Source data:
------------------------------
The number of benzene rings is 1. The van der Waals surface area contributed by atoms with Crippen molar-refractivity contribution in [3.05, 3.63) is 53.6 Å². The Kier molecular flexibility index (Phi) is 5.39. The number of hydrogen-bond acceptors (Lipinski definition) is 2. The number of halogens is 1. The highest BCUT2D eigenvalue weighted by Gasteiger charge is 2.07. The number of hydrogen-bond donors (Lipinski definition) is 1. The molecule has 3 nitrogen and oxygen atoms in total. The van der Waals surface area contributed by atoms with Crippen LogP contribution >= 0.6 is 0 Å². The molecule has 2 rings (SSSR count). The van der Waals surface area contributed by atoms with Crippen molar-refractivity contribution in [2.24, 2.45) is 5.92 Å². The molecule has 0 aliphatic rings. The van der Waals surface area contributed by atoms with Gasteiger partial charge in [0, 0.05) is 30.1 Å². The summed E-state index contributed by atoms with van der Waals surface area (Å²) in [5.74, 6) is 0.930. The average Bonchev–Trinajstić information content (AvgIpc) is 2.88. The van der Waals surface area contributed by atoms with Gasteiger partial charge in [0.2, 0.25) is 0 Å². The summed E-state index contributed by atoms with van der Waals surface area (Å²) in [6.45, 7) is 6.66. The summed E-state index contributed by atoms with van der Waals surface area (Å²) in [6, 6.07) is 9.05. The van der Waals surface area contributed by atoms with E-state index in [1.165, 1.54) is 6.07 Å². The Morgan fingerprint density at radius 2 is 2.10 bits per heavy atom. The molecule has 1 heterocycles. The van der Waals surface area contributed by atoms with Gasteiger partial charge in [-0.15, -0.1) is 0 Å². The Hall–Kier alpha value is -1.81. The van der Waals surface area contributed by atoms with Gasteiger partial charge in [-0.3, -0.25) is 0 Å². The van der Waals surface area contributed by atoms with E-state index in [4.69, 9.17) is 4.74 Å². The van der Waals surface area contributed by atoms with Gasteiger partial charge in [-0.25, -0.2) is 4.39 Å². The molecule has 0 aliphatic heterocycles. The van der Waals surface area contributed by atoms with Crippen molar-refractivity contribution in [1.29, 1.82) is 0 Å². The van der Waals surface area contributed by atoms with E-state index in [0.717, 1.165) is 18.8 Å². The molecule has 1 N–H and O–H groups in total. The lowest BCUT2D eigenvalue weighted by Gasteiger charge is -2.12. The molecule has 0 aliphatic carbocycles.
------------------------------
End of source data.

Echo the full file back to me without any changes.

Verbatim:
The number of benzene rings is 1. The van der Waals surface area contributed by atoms with Crippen molar-refractivity contribution in [3.05, 3.63) is 53.6 Å². The Kier molecular flexibility index (Phi) is 5.39. The number of hydrogen-bond acceptors (Lipinski definition) is 2. The number of halogens is 1. The highest BCUT2D eigenvalue weighted by Gasteiger charge is 2.07. The number of hydrogen-bond donors (Lipinski definition) is 1. The molecule has 3 nitrogen and oxygen atoms in total. The van der Waals surface area contributed by atoms with Crippen LogP contribution >= 0.6 is 0 Å². The molecule has 2 rings (SSSR count). The van der Waals surface area contributed by atoms with Crippen molar-refractivity contribution in [2.24, 2.45) is 5.92 Å². The molecule has 0 aliphatic rings. The van der Waals surface area contributed by atoms with Gasteiger partial charge in [0, 0.05) is 30.1 Å². The summed E-state index contributed by atoms with van der Waals surface area (Å²) in [5.74, 6) is 0.930. The average Bonchev–Trinajstić information content (AvgIpc) is 2.88. The van der Waals surface area contributed by atoms with Gasteiger partial charge in [0.2, 0.25) is 0 Å². The summed E-state index contributed by atoms with van der Waals surface area (Å²) in [6.45, 7) is 6.66. The summed E-state index contributed by atoms with van der Waals surface area (Å²) in [6, 6.07) is 9.05. The van der Waals surface area contributed by atoms with E-state index in [1.165, 1.54) is 6.07 Å². The Morgan fingerprint density at radius 2 is 2.10 bits per heavy atom. The molecule has 1 heterocycles. The van der Waals surface area contributed by atoms with Gasteiger partial charge in [-0.15, -0.1) is 0 Å². The Hall–Kier alpha value is -1.81. The van der Waals surface area contributed by atoms with Gasteiger partial charge in [-0.3, -0.25) is 0 Å². The van der Waals surface area contributed by atoms with E-state index in [4.69, 9.17) is 4.74 Å². The van der Waals surface area contributed by atoms with Gasteiger partial charge in [-0.25, -0.2) is 4.39 Å². The molecule has 0 aliphatic heterocycles. The van der Waals surface area contributed by atoms with Crippen molar-refractivity contribution in [1.29, 1.82) is 0 Å². The van der Waals surface area contributed by atoms with E-state index in [0.717, 1.165) is 18.8 Å². The molecule has 1 N–H and O–H groups in total. The lowest BCUT2D eigenvalue weighted by Gasteiger charge is -2.12. The molecule has 0 aliphatic carbocycles.